The woodcutter let loose a cry and tumbled out of the tree as the spider stopped the performance. The horde of demons turned towards him, fixing him with rigid stares. The man hastily fled in terror, but fell gravely ill once he returned home. Try as he might, no medicine could help him, and before long, he succumbed to his affliction.

The horsetail whisk Daoist (拂尘道士)[2][4]

Wide robes and a crane cloak[5], two sleeves fluttering in the wind,
Why ask whether or not one knows the Way?
To sing of virtues and deeds disturbs peaceful dreams;
The fly-whisk sweeps away dust and stirs the void

At Falling Blossoms Manor, there once was a junior priest — apprenticed the latest, and in years the youngest, he thus received extra attention from the patriarch. The young priest also piously supported his revered master — when the master extended his hand, he poured tea, when he lifted his foot, he took off his shoes. Be it swatting flies, waving fans, or folding bedsheets, the priest was diligent and attentive, so the patriarch was very partial towards him.

The other brothers all harbored jealousy, but they couldn’t manage to ingratiate themselves either. Instead, they resorted to verbal abuse and ostracism to vent their envy.

On a certain day, the master took to the stage, meaning to test his disciples’ learning. When the young priest’s turn came, the master deliberately gave him a softball — he asked him to recite just one passage from the Daodejing.[6] The young disciple, brimming with confidence, belted out by heart: “The Way — One begets One, Two begets Two, Three begets Three, all things are begot!” [7]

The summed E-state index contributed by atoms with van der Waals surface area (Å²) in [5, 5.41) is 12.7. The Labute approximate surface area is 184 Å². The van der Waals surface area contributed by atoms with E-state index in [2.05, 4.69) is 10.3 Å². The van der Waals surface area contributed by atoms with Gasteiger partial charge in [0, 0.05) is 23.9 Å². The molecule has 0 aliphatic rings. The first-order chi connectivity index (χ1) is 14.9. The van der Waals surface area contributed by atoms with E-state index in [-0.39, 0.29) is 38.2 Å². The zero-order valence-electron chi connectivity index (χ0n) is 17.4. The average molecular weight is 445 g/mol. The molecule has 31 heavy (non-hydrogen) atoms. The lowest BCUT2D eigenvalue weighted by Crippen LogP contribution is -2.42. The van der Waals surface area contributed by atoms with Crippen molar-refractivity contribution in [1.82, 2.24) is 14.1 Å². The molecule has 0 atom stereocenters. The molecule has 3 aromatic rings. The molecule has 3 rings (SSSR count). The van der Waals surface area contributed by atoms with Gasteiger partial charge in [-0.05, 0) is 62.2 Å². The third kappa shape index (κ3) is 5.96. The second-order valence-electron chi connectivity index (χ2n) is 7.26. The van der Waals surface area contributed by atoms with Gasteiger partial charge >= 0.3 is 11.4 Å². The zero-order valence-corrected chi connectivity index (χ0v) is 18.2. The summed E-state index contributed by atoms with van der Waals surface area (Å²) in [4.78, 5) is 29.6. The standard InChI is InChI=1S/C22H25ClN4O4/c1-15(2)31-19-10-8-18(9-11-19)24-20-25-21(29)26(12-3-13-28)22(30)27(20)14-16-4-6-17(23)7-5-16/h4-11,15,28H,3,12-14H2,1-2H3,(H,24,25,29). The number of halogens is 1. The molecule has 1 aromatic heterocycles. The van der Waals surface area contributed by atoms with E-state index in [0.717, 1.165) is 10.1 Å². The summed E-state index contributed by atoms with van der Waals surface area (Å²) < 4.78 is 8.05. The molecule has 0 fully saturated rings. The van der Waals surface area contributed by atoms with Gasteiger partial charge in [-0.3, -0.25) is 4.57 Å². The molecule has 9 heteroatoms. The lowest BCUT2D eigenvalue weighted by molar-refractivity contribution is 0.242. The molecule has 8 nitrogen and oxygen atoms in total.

At this long-awaited moment, the brothers all looked up, having finally gotten what they’d wished for. They started laughing nonstop, even casting furtive glances at their master to see his embarrassed reaction. Sure enough, the patriarch was utterly furious, departing with a swish of his sleeve. The brothers then descended on the young priest, sneering “You insolent boy, now you’ve angered him, don’t expect he’ll ever teach you anything again!”

The master avoided his disciple for a little while, but upon seeing that he couldn’t avail himself of other second-rate helpers, he began to miss the boy’s usefulness. After a few days, he summoned the young priest back to assist him. Yet still, he could see that the young priest’s thoughts were completely unfocused on attaining the Way, which disgusted him all over again.

Some time later, the boy beseeched his master to teach him some Daoist abilities. In perhaps a deliberate taunt, the master contrived a lesson based on the boy’s chores of fly-swatting and fan-waving. He offhandedly imparted the priest with a few cursory wind-controlling magics, and left it at that.

The staff-wielding Daoist (执杖道士)

The immortal mountains and clouds span the firmaments,
But despite gazing to the ends of the earth, there’s no home in sight.
Wielding a staff, journeying into perilous nests,
So as to enjoy white snow and yellow buds.